Spurs Champions League Not Enough?

LONDON, ENGLAND - MARCH 07: Tottenham Hotspur's Son Heung-Min celebrates scoring his side's first goal during the UEFA Champions League Round of 16 Second Leg match between Tottenham Hotspur and Juventus at Wembley Stadium on March 7, 2018 in London, United Kingdom. (Photo by Rob Newell - CameraSport via Getty Images)

Another Spurs Champions League Qualification? Ho-hum.

Tottenham Hotspur are back in the Champions League for the third consecutive year. Oh, didn’t you hear? Well, I’m sure most of you did, but I suspect many of the ‘fans’ who delight in sneering at Levy, doubting Pochettino, hammering the team and moaning about the absence of trophies are covering their ears while we happy clappers celebrate. That lot come out to spew their vitriol every time Spurs fail to live up to their expectations, mercifully scurrying back into their holes when Real Madrid or Liverpool get a hammering. But, it seems, even the Champions League isn’t good enough for some.

Expectations

You see, to an old Spurs fan like me who’s lived through endless mediocrity, the Second Division, and suffered John Lacy, Ian Moores, Barry Daines and a hundred other nomarks in the Lilywhite shirt, my expectations before Levy finally got it right (and it took him a while) and hired magic man Poch were pitched no higher than a mid-table finish, the odd FA Cup quarter final and a cheeky run in the League Cup. Yes, we’ve won trophies since I started going in 1970. Nine, to be exact. 48 years. Nine, FFS! No dynasties have been created, no enduring competitiveness, the great players (Hoddle excepted) leaving before becoming true legends. And all the while, we’ve been labouring out of a small, tired old stadium not fit for 21st century purpose.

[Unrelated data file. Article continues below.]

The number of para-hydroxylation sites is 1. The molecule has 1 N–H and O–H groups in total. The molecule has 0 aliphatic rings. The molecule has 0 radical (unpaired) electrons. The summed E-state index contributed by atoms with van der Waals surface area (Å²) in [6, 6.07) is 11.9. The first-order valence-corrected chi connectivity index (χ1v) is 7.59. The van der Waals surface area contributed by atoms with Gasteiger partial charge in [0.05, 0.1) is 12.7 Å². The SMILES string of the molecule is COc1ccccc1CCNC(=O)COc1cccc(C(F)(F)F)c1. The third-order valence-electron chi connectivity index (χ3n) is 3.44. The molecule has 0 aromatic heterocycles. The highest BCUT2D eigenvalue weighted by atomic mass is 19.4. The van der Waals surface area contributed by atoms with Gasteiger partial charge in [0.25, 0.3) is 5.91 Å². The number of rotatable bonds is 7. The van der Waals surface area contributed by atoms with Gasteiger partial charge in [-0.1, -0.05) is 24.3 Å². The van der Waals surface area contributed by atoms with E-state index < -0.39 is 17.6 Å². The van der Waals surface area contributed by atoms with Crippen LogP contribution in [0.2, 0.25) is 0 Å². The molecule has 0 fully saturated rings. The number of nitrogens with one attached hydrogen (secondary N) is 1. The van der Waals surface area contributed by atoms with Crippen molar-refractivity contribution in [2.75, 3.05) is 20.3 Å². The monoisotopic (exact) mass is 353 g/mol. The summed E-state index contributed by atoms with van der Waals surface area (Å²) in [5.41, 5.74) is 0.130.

You Don’t Know Suffering

Maybe it’s the younger fans who are so ready to criticise. They haven’t suffered, you see. They remember the flying Bale and the Champions League quarter final, not the plodding Andy Sinton and relegation. They moan about the new stadium as though it evinces a lack of focus, the absence of star buys, the wage structure that means Spurs will lose the odd star. They don’t buy into ‘the project’. All they want is silverware. I suspect some would settle for an FA Cup win every ten years, a knackered stadium and a managerial revolving door.

Wealth and The Master Plan

Of course Spurs is a rich club, but it is also sensibly run. That’s why it’s rich. Duh. And it’s continuing to accumulate the value, heft and kudos which will enable it to compete with the best. Yes, Levy will sell up one day, but the idiots who accuse him of being tight, of prioritising profit over success, miss the point. It’s in his interest to turn the club into a European giant, one that customarily wins major trophies. That’s the only way to maximise profits and sell high.

Superstars or Development? Or Both?

But oh how we all yearn for a superstar. Or two. We recognise the need to go big, to take the next step. A returning Bale or a Griezemann might tip Spurs over the edge towards greatness. And Pochettino’s recent mumblings about ‘me or the next one’ suggest that his continued commitment is dependent on the club going the extra mile. That said, there’s something romantic about buying promising players, developing and improving them within the context of a successful team – Alli, Sanchez, Trippier, Dier and Eriksen come to mind – and giving home grown talents a chance to shine.

Poch And The Project

Do the Levy haters really want to watch a characterless bunch of zillionaire mercenaries? And should the club bow to pressure from existing squad members to double their pay? I don’t blame any footballer for wanting to maximise his income. It’s a short career, after all. But Toby Alderweireld and Danny Rose have evinced an absence of loyalty, while Alli, Kane, Eriksen and others, who could easily agitate for big money, super-salaried moves, are still there. Why?

I may be wrong, but I sense that most of the Spurs squad actually love being part of the ‘project’; they’ve bought into the bigger picture. And they’re playing for the shirt. We sing about Harry being ‘one of our own’ because we feel his connection with the club, recognise it as being as heartfelt as our own. We can spot the venal, vacuous, badge kissers from a mile off. So, yes, a Griezemann or a Bale would be welcome, but only if they buy into the project. It’s all about the team.

A bit of video pitched up on Twitter showing Kyle Walker-Peters and Paulo Gazzaniga, respectively Spurs’s third choice full back and goalkeeper, waiting at the side of the pitch following the win against Newcastle to congratulate every member of the side. They get it, you see.

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